The four Meraviglia- and Meraviglia-Plus-class vessels also have soaring interior mall-like spaces called Gallerias with bars, restaurants and retail shops.
Each of the Gallerias, for example, is home to an innovative chocolate bar and boutique created by well-known French patissier and chocolatier Jean-Phillipe Maury.
The Gallerias on the four vessels — MSC Virtuosa, MSC Grandiosa, MSC Meraviglia and MSC Bellissima — are topped with one of the most stunning features found at sea: a dazzling “digital sky” made with curving LED screens that offers regular light shows during the day and evening.
The bigger MSC Cruises ships also have interactive game zones with such attractions as F1 racing simulators, immersive XD cinemas, arcade games and even full-size bowling alleys.
For something a bit more soothing, MSC Cruises ships also all include spas, which can be quite big on the larger vessels, with expansive thermal areas and a wide choice of treatments and services.
Insider tip: Passengers can get information about onboard entertainment and restaurants (and make reservations), on the interactive screens found around MSC Cruises vessels.
The top decks of MSC Cruises ships offer pools, hot tubs and plenty of lounge space, but also — on the line’s newest ships, at least — some spectacular family-focused fun zones.
On the line’s Meraviglia- and Seaside-class ships, this includes sprawling back-of-the-ship waterparks with multiple waterslides, ropes courses and watery play areas for the little ones.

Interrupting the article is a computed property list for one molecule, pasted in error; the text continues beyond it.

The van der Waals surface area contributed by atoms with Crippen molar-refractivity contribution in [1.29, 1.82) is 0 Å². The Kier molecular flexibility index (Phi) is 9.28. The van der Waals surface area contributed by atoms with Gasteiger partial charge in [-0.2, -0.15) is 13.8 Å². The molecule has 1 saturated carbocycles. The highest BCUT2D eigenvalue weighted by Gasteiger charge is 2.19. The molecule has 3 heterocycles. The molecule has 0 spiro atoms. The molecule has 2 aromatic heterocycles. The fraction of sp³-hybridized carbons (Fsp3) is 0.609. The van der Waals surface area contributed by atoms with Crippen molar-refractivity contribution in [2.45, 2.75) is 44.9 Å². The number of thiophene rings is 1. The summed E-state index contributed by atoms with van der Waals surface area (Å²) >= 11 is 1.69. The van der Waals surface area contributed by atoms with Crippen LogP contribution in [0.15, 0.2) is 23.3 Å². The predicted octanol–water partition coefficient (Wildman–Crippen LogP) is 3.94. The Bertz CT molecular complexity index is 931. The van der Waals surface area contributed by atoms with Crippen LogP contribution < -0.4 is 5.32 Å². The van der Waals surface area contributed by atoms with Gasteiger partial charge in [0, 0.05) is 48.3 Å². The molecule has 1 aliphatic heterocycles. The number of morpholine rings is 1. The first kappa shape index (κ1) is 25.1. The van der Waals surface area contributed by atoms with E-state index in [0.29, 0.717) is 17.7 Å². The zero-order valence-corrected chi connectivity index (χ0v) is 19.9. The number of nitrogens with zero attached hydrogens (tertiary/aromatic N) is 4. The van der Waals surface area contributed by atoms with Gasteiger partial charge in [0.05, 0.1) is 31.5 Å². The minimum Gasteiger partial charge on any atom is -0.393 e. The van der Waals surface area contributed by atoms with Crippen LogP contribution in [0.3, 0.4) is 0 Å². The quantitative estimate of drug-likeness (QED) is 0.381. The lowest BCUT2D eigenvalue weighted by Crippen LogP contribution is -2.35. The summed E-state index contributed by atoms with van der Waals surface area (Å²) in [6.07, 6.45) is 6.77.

Some ships even have zip lines — the longest at sea.
Additionally, the main pool areas on the newest MSC Cruises ships are among the biggest and most stunning at sea. Some of the line’s ships also have adult-only pools topped with glass ceilings that can be opened on warm days.
MSC Cruises has some of the most extensive children’s programs at sea, with dedicated clubs and activities for children as young as a couple of months old through the age of 17.
On most ships, the line offers programming for five distinct age groups.
For the very youngest cruisers, there’s Baby Club, a program for babies and toddlers up to the age of 3. The line partnered with baby care brand Chicco to develop dedicated Baby Club play areas on every ship with toys, games, and music and rhythm activities. You can leave your toddlers at the clubs, which have dedicated staff, or stay and play with them.